Interesting concept from the Netherlands:
“Smart Highway is an innovative concept for smart roads of tomorrow. A programme of innovation that links a different way of looking at things….”
Follow this link: http://www.smarthighway.net/
Start planning now for a self driving car / autonomous infrastructure. Development of new roadways will take years and will be costly. Let’s just jump to what is coming and be ahead of the curve.
Blow up the draw bridge. In its place put in a permanent bridge with bike lanes.
I like the beautification idea, but all bus stops should have a bench with a roof for shelter from the sun and rain, a map with a bus schedule, and a trash can.
We have been voted a favorite city for more and more things. Tourists are flooding here, literally, by the bus load. We have GOT to do something about busy intersections where lots of cars AND people need to get through. Cumberland at E Bay is a good example. You can’t turn right onto E Bay from either side when the light is red. Then, when the (ridiculously short) light finally changed, 76 people cross the street, and only three cars get through. It’s not only frustrating, it’s dangerous. The solution is rather simple, and it’s done in cities all over the country: both streets’ lights stay red for 15-20 seconds while pedestrians are allowed to cross both directions. Simple, and I venture a guess that I am not the only one who wouldn’t mind waiting 15-20 extra seconds so I could make a turn without wanting to shoot someone.
Create one or more elevated walk ways over Calhoun St. in the vicinity of the College of Charleston as a safety protection for students and other pedestrians. In turn, traffic flow in this busy section will be greatly enhanced. Another improvement would be to install timed right and left turn traffic signal lights at Calhoun and King Streets to lessen traffic congestion, driver uncertainty, and constant lane shifting by drivers.
Since Kirkland Lane may be repaved soon, why not transform an ugly 12′ wide alley into an enchanting brick or cobblestone lane, correcting all the public utilities at the same time? With no room for sidewalks, the bricks or cobblestones would slow vehicles making the street safer for pedestrians. I have heard that historic ballast stones may be stored somewhere in the city and they could be put to use. Does anyone know? This one-block long, narrow street with little to no through traffic could be transformed into a lovely oasis midway between the city market and Colonial Lake at the same time that the severe flooding problems are improved. The volunteer “trash” trees that have sprouted along the margins, whose roots have caused the asphalt to heave and damaged privately-owned walls, could be replaced with more appropriate species. Since the low spot at the Beaufain Street end of the block must be elevated so that cars can pass safely during periods of heavy rain, this job already requires more than just a new coat of asphalt. SCE&G has mentioned plans to improve the gas line under the street, so now would be the time. CPW will need to repair the caved in storm water drain pipes between catch basins, so perhaps the size of the catch basins could be increased at the same time. While they are at it, the water supply lines could be enlarged to solve the low water pressure on the street. If I were Mayor, I would be sure to coordinate all the improvements.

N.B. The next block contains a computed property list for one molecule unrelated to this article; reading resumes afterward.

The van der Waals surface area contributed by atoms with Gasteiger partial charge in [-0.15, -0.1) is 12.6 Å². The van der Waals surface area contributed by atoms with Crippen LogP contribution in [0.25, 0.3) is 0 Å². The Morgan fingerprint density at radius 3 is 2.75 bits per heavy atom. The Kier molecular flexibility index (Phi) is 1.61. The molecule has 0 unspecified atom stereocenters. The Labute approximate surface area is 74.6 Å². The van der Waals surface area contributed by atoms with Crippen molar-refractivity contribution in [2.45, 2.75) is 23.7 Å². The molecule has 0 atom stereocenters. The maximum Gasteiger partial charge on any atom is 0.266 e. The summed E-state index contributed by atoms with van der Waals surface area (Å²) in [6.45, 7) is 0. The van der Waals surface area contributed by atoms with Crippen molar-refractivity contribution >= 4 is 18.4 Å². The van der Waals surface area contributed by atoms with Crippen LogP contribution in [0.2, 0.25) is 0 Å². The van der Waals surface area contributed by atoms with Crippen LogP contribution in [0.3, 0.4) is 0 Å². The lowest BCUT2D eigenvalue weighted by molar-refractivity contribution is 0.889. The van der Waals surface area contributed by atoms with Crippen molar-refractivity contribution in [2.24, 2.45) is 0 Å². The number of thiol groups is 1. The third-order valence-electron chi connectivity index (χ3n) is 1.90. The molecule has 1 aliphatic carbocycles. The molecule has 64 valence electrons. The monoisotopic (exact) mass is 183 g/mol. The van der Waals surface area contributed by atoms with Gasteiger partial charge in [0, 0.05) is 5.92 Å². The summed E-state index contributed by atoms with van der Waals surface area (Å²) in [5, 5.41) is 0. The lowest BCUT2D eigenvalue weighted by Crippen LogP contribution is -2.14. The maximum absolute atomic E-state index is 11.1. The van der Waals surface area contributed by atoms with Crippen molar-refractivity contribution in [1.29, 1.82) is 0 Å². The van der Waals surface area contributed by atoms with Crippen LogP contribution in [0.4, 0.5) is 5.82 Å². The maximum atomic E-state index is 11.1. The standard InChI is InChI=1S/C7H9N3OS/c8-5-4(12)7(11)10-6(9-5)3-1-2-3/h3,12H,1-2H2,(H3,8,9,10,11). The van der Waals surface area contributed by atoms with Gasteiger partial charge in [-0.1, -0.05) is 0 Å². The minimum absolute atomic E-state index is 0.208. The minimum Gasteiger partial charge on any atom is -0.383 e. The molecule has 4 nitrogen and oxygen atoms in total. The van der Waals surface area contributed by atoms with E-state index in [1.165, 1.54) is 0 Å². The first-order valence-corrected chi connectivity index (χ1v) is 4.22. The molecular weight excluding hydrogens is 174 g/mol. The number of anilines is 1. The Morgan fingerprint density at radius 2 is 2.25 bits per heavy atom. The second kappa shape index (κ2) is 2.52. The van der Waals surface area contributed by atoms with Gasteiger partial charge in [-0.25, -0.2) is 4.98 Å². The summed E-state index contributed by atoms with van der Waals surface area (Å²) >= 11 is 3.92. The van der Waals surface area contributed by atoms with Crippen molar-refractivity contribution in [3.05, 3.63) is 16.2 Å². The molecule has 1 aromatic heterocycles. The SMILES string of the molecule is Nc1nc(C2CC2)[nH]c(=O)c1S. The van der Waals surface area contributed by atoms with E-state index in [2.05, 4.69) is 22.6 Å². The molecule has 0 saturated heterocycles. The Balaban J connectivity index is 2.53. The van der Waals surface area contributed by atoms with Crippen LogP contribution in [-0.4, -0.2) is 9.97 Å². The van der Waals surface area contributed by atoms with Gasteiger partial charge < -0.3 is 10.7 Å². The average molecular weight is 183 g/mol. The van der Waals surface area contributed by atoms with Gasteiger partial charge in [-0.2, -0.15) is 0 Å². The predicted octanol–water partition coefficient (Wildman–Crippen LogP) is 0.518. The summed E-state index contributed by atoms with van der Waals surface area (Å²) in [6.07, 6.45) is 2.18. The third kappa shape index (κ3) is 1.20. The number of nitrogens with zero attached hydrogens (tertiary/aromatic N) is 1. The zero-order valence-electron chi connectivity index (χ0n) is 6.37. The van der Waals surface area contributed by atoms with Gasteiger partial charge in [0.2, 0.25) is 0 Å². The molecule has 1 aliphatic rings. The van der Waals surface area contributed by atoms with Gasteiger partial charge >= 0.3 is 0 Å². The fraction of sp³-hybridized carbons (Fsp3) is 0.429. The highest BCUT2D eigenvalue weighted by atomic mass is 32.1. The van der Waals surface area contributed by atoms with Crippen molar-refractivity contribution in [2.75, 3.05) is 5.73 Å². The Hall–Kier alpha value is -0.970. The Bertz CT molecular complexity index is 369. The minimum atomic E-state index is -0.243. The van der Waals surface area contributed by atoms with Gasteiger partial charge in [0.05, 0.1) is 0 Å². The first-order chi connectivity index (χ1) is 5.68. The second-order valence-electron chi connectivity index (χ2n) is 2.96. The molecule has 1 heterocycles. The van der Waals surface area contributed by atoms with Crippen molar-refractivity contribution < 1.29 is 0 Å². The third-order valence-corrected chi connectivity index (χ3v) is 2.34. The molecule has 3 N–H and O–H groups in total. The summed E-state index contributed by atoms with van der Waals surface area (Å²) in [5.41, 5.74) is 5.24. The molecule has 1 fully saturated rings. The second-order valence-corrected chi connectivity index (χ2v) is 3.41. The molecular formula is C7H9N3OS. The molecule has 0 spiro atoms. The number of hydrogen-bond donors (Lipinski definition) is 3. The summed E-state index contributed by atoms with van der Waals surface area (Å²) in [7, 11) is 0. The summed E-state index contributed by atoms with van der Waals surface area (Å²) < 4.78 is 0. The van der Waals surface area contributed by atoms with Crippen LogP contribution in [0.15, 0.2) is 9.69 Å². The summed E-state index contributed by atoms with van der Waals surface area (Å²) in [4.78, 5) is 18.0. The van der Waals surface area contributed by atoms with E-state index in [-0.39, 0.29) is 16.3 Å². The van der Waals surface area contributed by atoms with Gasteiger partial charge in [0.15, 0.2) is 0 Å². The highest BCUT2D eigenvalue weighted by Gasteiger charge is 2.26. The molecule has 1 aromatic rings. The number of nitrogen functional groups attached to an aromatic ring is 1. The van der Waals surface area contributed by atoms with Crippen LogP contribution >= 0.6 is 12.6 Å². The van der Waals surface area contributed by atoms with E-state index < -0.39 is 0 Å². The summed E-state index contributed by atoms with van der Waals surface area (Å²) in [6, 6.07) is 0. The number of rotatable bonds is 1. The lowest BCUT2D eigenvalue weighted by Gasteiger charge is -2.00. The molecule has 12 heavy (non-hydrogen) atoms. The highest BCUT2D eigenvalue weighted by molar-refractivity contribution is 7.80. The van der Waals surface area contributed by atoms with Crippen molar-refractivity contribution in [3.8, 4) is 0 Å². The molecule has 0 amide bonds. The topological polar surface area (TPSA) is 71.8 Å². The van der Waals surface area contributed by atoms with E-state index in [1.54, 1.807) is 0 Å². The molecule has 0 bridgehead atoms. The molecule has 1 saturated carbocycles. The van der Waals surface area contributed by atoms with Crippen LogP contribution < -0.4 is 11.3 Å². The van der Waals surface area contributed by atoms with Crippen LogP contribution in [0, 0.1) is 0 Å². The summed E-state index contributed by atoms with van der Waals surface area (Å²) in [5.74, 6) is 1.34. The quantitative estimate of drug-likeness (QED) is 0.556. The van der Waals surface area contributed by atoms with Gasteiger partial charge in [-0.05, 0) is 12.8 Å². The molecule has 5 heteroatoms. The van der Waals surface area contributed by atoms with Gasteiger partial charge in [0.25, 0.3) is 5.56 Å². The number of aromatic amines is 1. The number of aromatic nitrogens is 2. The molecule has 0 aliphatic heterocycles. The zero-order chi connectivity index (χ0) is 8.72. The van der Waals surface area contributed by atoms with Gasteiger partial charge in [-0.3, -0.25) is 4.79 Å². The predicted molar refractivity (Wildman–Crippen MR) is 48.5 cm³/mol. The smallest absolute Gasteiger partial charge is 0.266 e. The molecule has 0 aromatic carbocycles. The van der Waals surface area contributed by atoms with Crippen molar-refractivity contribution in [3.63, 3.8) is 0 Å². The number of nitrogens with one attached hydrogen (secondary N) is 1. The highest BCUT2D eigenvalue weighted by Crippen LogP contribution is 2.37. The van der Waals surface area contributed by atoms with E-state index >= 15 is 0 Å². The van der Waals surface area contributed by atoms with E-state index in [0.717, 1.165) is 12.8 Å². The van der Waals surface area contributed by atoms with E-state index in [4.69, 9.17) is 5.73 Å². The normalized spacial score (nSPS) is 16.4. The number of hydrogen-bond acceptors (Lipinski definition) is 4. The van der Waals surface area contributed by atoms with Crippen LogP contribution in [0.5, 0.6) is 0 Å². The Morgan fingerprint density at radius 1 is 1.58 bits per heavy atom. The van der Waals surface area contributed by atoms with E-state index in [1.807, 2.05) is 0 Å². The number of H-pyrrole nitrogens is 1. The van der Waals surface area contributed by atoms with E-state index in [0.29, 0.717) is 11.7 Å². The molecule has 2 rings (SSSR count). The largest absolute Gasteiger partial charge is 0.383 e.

Require developers to fund, and build bus stops/shelters near larger developments/apartments (Much like MTP’s ideas.
Everyone talks about how important alternative transportation ought to be. Have you ridden a bus lately?
Here are my suggestions:
1. Improve signage at every stop. Announce that location to drivers and riders. The first stop at the Citadel shopping center approach is a motel sign. Who would know?
2. Post a stop schedule for that stop or a nearby stop at every stop. It can be a stick-on, easily changed.
3. Provide contact information for CARTA at every stop. If you are standing there and wondering why the bus is 15 minutes late, what can you do?
4. Update the scheduled stop times. I have arrived 10 minutes early at Citadel shopping center after leaving 5 minutes late from Meeting and Wentworth.